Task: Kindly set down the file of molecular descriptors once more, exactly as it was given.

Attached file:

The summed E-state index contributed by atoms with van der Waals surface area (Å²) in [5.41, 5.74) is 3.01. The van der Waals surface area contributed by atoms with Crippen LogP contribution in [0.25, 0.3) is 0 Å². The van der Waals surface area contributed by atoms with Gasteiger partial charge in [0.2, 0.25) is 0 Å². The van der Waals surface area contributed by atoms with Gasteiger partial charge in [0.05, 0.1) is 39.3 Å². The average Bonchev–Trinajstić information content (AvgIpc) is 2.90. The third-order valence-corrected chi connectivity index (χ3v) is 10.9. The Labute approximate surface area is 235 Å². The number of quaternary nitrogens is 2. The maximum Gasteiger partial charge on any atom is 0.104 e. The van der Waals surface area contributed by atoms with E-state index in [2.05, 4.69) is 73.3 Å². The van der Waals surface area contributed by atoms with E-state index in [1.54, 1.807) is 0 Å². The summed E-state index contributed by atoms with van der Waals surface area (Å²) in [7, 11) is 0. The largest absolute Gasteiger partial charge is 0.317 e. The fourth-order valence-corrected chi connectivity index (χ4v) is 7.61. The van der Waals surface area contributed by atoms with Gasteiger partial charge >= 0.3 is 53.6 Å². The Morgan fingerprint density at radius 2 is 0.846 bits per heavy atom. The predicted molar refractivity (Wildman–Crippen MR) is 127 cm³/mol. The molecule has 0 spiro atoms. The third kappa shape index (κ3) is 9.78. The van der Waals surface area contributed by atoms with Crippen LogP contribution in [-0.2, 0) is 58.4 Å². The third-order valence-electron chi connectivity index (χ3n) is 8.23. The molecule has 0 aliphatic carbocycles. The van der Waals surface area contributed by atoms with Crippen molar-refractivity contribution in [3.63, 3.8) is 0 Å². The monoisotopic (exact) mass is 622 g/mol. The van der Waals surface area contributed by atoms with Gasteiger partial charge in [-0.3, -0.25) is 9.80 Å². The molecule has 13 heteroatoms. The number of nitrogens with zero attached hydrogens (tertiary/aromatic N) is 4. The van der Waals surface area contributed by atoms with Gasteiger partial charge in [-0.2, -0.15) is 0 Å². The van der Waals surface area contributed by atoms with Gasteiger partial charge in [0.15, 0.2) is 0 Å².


The summed E-state index contributed by atoms with van der Waals surface area (Å²) in [5.41, 5.74) is 3.01. The van der Waals surface area contributed by atoms with Crippen LogP contribution in [0.25, 0.3) is 0 Å². The van der Waals surface area contributed by atoms with Gasteiger partial charge in [0.2, 0.25) is 0 Å². The van der Waals surface area contributed by atoms with Gasteiger partial charge in [0.05, 0.1) is 39.3 Å². The average Bonchev–Trinajstić information content (AvgIpc) is 2.90. The third-order valence-corrected chi connectivity index (χ3v) is 10.9. The Labute approximate surface area is 235 Å². The number of quaternary nitrogens is 2. The maximum Gasteiger partial charge on any atom is 0.104 e. The van der Waals surface area contributed by atoms with E-state index in [2.05, 4.69) is 73.3 Å². The van der Waals surface area contributed by atoms with E-state index in [1.54, 1.807) is 0 Å². The summed E-state index contributed by atoms with van der Waals surface area (Å²) in [7, 11) is 0. The largest absolute Gasteiger partial charge is 0.317 e. The fourth-order valence-corrected chi connectivity index (χ4v) is 7.61. The van der Waals surface area contributed by atoms with Gasteiger partial charge >= 0.3 is 53.6 Å². The Morgan fingerprint density at radius 2 is 0.846 bits per heavy atom. The predicted molar refractivity (Wildman–Crippen MR) is 127 cm³/mol. The molecule has 0 spiro atoms. The third kappa shape index (κ3) is 9.78. The van der Waals surface area contributed by atoms with Crippen LogP contribution in [-0.2, 0) is 58.4 Å². The third-order valence-electron chi connectivity index (χ3n) is 8.23. The molecule has 0 aliphatic carbocycles. The van der Waals surface area contributed by atoms with Crippen molar-refractivity contribution in [3.63, 3.8) is 0 Å². The monoisotopic (exact) mass is 622 g/mol. The van der Waals surface area contributed by atoms with Gasteiger partial charge in [-0.3, -0.25) is 9.80 Å². The molecule has 13 heteroatoms. The number of nitrogens with zero attached hydrogens (tertiary/aromatic N) is 4. The van der Waals surface area contributed by atoms with Gasteiger partial charge in [-0.2, -0.15) is 0 Å². The van der Waals surface area contributed by atoms with Gasteiger partial charge in [0.15, 0.2) is 0 Å².